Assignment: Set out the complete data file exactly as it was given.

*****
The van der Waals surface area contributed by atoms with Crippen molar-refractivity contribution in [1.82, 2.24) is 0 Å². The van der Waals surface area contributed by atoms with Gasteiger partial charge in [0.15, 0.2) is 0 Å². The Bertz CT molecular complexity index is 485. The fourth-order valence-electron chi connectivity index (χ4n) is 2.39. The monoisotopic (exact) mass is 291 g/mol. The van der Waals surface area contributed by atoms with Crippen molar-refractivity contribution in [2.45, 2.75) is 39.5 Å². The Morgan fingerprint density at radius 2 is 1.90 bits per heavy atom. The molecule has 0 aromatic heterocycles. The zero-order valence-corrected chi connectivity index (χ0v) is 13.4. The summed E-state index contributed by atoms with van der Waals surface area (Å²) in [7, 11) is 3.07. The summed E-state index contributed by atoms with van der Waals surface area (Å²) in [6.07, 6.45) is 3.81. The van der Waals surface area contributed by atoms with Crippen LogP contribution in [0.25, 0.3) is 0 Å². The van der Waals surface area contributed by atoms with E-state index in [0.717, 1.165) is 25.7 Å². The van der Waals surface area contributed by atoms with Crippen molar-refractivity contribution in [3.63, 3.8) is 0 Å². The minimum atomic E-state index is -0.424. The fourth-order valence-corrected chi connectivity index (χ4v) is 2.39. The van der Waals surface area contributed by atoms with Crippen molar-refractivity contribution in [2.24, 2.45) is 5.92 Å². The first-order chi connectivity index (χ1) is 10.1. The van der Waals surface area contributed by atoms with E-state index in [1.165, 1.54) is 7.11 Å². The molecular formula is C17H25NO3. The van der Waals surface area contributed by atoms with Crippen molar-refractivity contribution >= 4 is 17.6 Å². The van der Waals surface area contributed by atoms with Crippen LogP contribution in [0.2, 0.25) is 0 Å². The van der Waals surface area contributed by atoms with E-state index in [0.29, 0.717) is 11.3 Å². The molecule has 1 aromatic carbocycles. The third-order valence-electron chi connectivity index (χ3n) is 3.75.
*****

The van der Waals surface area contributed by atoms with Crippen molar-refractivity contribution in [1.82, 2.24) is 0 Å². The van der Waals surface area contributed by atoms with Gasteiger partial charge in [0.15, 0.2) is 0 Å². The Bertz CT molecular complexity index is 485. The fourth-order valence-electron chi connectivity index (χ4n) is 2.39. The monoisotopic (exact) mass is 291 g/mol. The van der Waals surface area contributed by atoms with Crippen molar-refractivity contribution in [2.45, 2.75) is 39.5 Å². The Morgan fingerprint density at radius 2 is 1.90 bits per heavy atom. The molecule has 0 aromatic heterocycles. The zero-order valence-corrected chi connectivity index (χ0v) is 13.4. The summed E-state index contributed by atoms with van der Waals surface area (Å²) in [7, 11) is 3.07. The summed E-state index contributed by atoms with van der Waals surface area (Å²) in [6.07, 6.45) is 3.81. The van der Waals surface area contributed by atoms with Crippen LogP contribution in [0.25, 0.3) is 0 Å². The van der Waals surface area contributed by atoms with E-state index in [0.717, 1.165) is 25.7 Å². The van der Waals surface area contributed by atoms with Crippen molar-refractivity contribution in [3.63, 3.8) is 0 Å². The minimum atomic E-state index is -0.424. The fourth-order valence-corrected chi connectivity index (χ4v) is 2.39. The van der Waals surface area contributed by atoms with Crippen molar-refractivity contribution in [2.24, 2.45) is 5.92 Å². The first-order chi connectivity index (χ1) is 10.1. The van der Waals surface area contributed by atoms with E-state index in [1.165, 1.54) is 7.11 Å². The molecular formula is C17H25NO3. The van der Waals surface area contributed by atoms with Crippen molar-refractivity contribution >= 4 is 17.6 Å². The van der Waals surface area contributed by atoms with Crippen LogP contribution in [0.2, 0.25) is 0 Å². The van der Waals surface area contributed by atoms with E-state index in [0.29, 0.717) is 11.3 Å². The molecule has 1 aromatic carbocycles. The third-order valence-electron chi connectivity index (χ3n) is 3.75.